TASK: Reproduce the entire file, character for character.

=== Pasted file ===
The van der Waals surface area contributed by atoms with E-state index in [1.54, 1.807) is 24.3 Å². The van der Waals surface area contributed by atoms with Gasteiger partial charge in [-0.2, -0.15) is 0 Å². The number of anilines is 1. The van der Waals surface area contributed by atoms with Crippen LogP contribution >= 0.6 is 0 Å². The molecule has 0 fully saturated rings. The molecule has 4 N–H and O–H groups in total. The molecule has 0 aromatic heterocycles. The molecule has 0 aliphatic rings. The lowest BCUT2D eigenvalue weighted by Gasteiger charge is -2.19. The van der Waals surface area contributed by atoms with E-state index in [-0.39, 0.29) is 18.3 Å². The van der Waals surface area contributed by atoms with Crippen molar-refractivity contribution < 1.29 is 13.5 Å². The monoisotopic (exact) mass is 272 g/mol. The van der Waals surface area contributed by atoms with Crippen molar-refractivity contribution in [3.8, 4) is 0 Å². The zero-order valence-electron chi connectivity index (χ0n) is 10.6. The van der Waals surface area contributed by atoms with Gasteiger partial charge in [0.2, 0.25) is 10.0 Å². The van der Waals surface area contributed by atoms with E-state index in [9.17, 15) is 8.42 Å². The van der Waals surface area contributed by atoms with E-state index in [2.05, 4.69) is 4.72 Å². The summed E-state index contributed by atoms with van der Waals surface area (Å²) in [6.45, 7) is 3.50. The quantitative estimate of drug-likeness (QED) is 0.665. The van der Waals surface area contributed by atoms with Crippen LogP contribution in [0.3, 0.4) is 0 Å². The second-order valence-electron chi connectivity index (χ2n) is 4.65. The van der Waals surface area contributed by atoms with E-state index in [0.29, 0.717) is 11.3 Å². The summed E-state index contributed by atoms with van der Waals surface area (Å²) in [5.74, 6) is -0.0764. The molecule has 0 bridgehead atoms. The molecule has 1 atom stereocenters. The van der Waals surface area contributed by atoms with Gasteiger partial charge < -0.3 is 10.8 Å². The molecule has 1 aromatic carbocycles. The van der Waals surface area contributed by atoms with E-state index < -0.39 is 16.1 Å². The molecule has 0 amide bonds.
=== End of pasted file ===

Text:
The van der Waals surface area contributed by atoms with E-state index in [1.54, 1.807) is 24.3 Å². The van der Waals surface area contributed by atoms with Gasteiger partial charge in [-0.2, -0.15) is 0 Å². The number of anilines is 1. The van der Waals surface area contributed by atoms with Crippen LogP contribution >= 0.6 is 0 Å². The molecule has 0 fully saturated rings. The molecule has 4 N–H and O–H groups in total. The molecule has 0 aromatic heterocycles. The molecule has 0 aliphatic rings. The lowest BCUT2D eigenvalue weighted by Gasteiger charge is -2.19. The van der Waals surface area contributed by atoms with E-state index in [-0.39, 0.29) is 18.3 Å². The van der Waals surface area contributed by atoms with Crippen molar-refractivity contribution < 1.29 is 13.5 Å². The monoisotopic (exact) mass is 272 g/mol. The van der Waals surface area contributed by atoms with Crippen molar-refractivity contribution in [3.8, 4) is 0 Å². The zero-order valence-electron chi connectivity index (χ0n) is 10.6. The van der Waals surface area contributed by atoms with Gasteiger partial charge in [0.2, 0.25) is 10.0 Å². The van der Waals surface area contributed by atoms with E-state index in [9.17, 15) is 8.42 Å². The van der Waals surface area contributed by atoms with E-state index in [2.05, 4.69) is 4.72 Å². The summed E-state index contributed by atoms with van der Waals surface area (Å²) in [6.45, 7) is 3.50. The quantitative estimate of drug-likeness (QED) is 0.665. The van der Waals surface area contributed by atoms with Crippen LogP contribution in [0.3, 0.4) is 0 Å². The second-order valence-electron chi connectivity index (χ2n) is 4.65. The van der Waals surface area contributed by atoms with E-state index in [0.29, 0.717) is 11.3 Å². The summed E-state index contributed by atoms with van der Waals surface area (Å²) in [5.74, 6) is -0.0764. The molecule has 0 bridgehead atoms. The molecule has 1 atom stereocenters. The van der Waals surface area contributed by atoms with Gasteiger partial charge < -0.3 is 10.8 Å². The molecule has 1 aromatic carbocycles. The van der Waals surface area contributed by atoms with E-state index < -0.39 is 16.1 Å². The molecule has 0 amide bonds.